Figure 1 Echocardiographic optimization of atrioventricular delay using the iterative method.
Correct AV delay programming is essential for optimal CRT response. BIV pacing percentage as close to 100% as possible should be a goal, and frequent interrogation and interpretation of a declining BIV pace percentage should result in optimization measures, such as AV nodal and ventricular premature complexes, antiarrhythmic drug prescriptions, and device parameter (AV and VV delays) reprogramming. Holter monitoring and echocardiograms are essential in the evaluation.
Since the early CRT trials, there has been continuously increasing use of evidence-based medications concomitantly with CRT implantations, with frequencies of angiotensin receptor blockers/angiotensin converting enzyme inhibitors of 89%–90% in COMPANION (2004), to 96%–97% in RAFT (2010); beta blockers of 6% in COMPANION, to 70%–74% in CARE-HF (2005), to 93% in MADIT-CRT (2009); and mineralocorticoid receptor antagonists from 3%–5% in COMPANION, to 54%–59% in CARE-HF, and, naturally, somewhat lower in the lower NYHA studies: 31%–32% in MADIT-CRT and 42% in RAFT. Patients were typically on “optimal” guideline medications at time of implantation, but several subanalyses have shown that this was not the case with dosages. In fact, CRT has been associated with improved outcome in those on increased dosages, and less likelihood of being treated with diuretics, particularly in responders.81–86 Whether or not this is because of increased neurohormonal blockade before CRT treatment or a result of the response to CRT allowing an increase in the tolerable dosages of these medications is not clear, and additional data are needed. Recent subanalysis from MADIT-CRT86,87 showed that patients on carvedilol had improved outcome, compared to patients on metoprolol (HR: 0.70; P=0.001), more pronounced in CRT-D (HR: 0.61; P=0.001), and in CRT-D with LBBB (HR: 0.51; P<0.001). Throughout the trial, an increase in dosages was seen, and there was a dose-dependent relationship with outcomes found for carvedilol, but not metoprolol.
In short, all patients should be on optimized, fully-titrated, evidence-based HF medications at time of CRT implantation, and if not the case, it is important that those who respond are evaluated for further titration.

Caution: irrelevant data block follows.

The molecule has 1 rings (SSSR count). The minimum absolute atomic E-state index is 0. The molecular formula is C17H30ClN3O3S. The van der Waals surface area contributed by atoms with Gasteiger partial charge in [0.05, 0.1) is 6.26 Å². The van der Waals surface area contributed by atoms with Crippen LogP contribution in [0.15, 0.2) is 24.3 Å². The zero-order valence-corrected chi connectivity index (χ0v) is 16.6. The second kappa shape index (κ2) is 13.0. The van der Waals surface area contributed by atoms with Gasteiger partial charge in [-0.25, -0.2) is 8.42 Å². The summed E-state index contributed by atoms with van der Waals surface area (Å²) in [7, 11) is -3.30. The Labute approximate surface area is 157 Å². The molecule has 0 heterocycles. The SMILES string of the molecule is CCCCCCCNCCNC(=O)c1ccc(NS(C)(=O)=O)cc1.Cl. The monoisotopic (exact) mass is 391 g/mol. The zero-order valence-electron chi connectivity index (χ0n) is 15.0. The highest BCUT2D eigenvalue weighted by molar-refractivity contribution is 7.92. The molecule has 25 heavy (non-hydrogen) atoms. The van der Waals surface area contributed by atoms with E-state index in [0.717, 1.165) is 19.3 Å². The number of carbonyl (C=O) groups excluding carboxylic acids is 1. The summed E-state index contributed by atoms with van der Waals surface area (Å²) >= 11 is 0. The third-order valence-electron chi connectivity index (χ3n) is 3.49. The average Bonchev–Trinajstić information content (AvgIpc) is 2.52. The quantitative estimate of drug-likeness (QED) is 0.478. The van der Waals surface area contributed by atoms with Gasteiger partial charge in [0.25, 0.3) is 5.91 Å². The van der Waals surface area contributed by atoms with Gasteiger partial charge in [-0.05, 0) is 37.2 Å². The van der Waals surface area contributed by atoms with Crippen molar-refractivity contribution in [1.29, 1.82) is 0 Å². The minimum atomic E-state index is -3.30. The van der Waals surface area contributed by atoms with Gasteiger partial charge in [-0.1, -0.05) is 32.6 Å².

Patients should be on optimal HF medication therapy with evidence-based, derived maximum doses. If not, it is likely CRT can further enhance the chance of a further titration to maximal doses, particularly among super-responders.
Optimal responders versus classical non-responders
Several analyses have consistently shown that patients with LBBB QRS morphology (and QRS >150 ms, as discussed above), with non-ischemic cardiomyopathy, less scar burden, females, and reduced disease burden (smaller atrial and ventricular volumes and higher baseline LVEF) derive a relatively greater benefit of CRT implantation. Figure 2 shows the typical features identifying classical responders and non-responders. The chance of response (as measured by >15% decrease in LVESV) is typically reported to be around 70%, based on the historical CRT populations with less strict QRS morphology and QRS width inclusion criteria. Simple selection of patients may increase this number substantially; alone in the MADIT-CRT,58 a 91% responder rate is achieved for all LBBB patients. Suboptimal response to CRT is multifactorial, thus relying on patient selection and CRT delivery techniques (AV delay, lead positions etc). Mullens et al88,89 showed that a protocol-driven assessment of CRT non-responders improves reverse remodeling by 50%, and a 38% reduction in clinical outcomes has been shown in a retrospective analysis from a multidisciplinary care setting, compared to “conventional” care.90 Figure 3 shows a practical approach for evaluation, assessment, and optimization of the non-responder.